Machine Learning System Uses Images To Teach Itself Morse Code

Conventional wisdom holds that the best way to learn a new language is immersion: just throw someone into a situation where they have no choice, and they’ll learn by context. Militaries use immersion language instruction, as do diplomats and journalists, and apparently computers can now use it to teach themselves Morse code.

The blog entry by the delightfully callsigned [Mauri Niininen (AG1LE)] reads like a scientific paper, with good reason: [Mauri] really seems to know a thing or two about machine learning. His method uses curated training data to build a model, namely Morse snippets and their translations, as is the usual approach with such systems. But things take an unexpected turn right from the start, as [Mauri] uses a Tensorflow handwriting recognition implementation to train his model.

Using a few lines of Python, he converts short, known snippets of Morse to a grayscale image that looks a little like a barcode, with the light areas being the dits and dahs and the dark bars being silence. The first training run only resulted in about 36% accuracy, but a subsequent run with shorter snippets ended up being 99.5% accurate. The model was also able to pull Morse out of a signal with -6 dB signal-to-noise ratio, even though it had been trained with a much cleaner signal.

Other Morse decoders use lookup tables to convert sound to text, but it’s important to note that this one doesn’t. By comparing patterns to labels in the training data, it inferred what the characters mean, and essentially taught itself Morse code in about an hour. We find that fascinating, and wonder what other applications this would be good for.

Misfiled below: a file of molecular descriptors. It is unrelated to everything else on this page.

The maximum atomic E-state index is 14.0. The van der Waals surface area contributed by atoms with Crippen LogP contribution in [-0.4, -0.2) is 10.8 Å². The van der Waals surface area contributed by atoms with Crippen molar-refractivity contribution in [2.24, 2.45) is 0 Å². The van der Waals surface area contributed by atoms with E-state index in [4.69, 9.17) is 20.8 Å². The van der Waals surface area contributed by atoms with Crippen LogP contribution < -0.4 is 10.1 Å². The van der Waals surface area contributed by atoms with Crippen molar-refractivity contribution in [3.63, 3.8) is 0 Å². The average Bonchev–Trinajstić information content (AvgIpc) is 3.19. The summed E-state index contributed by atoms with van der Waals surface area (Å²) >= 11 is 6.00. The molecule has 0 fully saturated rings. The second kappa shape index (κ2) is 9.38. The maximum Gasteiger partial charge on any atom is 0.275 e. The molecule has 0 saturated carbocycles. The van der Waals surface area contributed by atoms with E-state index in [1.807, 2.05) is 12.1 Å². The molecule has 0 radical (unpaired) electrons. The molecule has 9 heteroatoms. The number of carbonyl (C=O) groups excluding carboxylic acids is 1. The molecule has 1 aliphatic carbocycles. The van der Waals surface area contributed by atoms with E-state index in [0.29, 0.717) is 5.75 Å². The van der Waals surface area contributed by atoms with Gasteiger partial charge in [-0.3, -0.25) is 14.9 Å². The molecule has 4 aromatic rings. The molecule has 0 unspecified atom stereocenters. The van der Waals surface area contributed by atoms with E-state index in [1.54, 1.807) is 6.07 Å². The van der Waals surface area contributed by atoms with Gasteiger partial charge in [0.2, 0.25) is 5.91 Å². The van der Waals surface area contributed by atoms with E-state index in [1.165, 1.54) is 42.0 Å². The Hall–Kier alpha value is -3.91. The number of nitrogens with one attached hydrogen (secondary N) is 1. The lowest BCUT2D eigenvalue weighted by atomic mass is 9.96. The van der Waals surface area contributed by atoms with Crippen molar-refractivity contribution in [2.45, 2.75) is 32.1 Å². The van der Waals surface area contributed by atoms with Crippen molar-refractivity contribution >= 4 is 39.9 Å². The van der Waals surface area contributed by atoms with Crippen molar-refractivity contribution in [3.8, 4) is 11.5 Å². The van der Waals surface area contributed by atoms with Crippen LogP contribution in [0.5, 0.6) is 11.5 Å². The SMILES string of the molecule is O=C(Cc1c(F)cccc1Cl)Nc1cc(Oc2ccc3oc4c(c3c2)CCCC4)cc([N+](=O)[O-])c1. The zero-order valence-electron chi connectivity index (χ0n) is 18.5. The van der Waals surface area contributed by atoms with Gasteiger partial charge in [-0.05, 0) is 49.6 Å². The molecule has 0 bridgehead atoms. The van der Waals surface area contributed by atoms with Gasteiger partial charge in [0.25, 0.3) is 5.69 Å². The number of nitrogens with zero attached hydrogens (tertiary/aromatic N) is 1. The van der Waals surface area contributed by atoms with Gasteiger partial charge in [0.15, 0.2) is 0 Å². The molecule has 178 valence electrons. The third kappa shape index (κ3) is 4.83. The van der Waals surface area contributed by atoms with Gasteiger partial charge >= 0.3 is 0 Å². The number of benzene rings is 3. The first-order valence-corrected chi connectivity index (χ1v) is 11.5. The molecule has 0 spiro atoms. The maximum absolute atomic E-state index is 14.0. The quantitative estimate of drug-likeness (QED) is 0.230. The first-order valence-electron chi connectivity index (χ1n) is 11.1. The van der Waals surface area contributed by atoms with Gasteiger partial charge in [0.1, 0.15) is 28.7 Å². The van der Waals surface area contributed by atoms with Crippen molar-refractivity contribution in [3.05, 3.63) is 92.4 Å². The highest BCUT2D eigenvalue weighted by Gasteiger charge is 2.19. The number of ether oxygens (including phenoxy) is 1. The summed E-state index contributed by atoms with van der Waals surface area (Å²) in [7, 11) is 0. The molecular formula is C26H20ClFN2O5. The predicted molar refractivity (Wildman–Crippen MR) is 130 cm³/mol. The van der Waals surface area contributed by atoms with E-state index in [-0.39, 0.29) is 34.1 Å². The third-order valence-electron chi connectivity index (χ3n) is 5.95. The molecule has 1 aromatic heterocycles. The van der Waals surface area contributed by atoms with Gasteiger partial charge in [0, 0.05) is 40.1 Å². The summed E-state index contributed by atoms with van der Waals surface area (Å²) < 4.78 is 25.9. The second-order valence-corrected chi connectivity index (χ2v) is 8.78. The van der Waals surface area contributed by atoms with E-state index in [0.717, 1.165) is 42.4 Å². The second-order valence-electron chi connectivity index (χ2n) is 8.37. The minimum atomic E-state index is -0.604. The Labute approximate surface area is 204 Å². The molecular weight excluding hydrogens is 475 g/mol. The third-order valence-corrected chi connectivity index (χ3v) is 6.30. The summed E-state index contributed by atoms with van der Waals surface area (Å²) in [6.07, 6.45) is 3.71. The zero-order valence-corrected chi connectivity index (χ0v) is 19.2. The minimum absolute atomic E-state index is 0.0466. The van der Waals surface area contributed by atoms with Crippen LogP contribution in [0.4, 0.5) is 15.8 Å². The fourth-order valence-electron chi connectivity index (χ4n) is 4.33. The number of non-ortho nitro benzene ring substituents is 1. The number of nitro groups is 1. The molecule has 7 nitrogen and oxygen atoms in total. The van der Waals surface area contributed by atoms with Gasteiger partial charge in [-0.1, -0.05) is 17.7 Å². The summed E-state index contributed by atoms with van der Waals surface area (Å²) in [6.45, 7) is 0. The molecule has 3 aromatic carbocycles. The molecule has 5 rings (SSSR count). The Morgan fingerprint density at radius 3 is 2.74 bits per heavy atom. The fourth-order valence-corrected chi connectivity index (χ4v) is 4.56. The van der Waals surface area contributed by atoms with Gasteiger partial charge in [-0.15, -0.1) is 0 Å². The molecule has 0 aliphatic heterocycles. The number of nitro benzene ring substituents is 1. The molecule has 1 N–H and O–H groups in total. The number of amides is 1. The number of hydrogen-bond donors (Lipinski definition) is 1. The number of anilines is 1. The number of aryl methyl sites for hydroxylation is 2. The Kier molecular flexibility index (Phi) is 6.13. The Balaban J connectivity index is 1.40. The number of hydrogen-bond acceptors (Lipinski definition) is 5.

Thanks to [Gordon Shephard] for the tip.

19 thoughts on “Machine Learning System Uses Images To Teach Itself Morse Code

    1. It is a bit like I2C, except it’s sent by a human, which tend to have inaccurate oscillators. The receiver also doesn’t get the luxury of discrete clock signal for reference, and the signals often travel intercontinental distances, which makes it just a bit noisy

    1. The problem:
      How does a computer tell what is a “dot” and what is a “dash”? How does it know when to identify the sounds are one character or one word? For example, “IT” and “U” have the same pattern of dits and dahs, how do you distinguish between them?

      Reception will involve static, interfering signals, fading. Not to mention human-induced variations in sending (each human has a characteristic “fist” that’s different from another’s)

      As I understand existing code readers, they can do a pretty good job, but not perfect. I haven’t seen one in person.

      This would be a good project for a neural network. It’s relatively simple but not trivial.

      1. A computer is not needed – a state machine that walks a tree will do. This is how the Navy did it with AN/UGA-3 Morse to TTY converters back in the mid 1960s. They did not work that well when trying to convert sloppy code, but apparently did for clean code.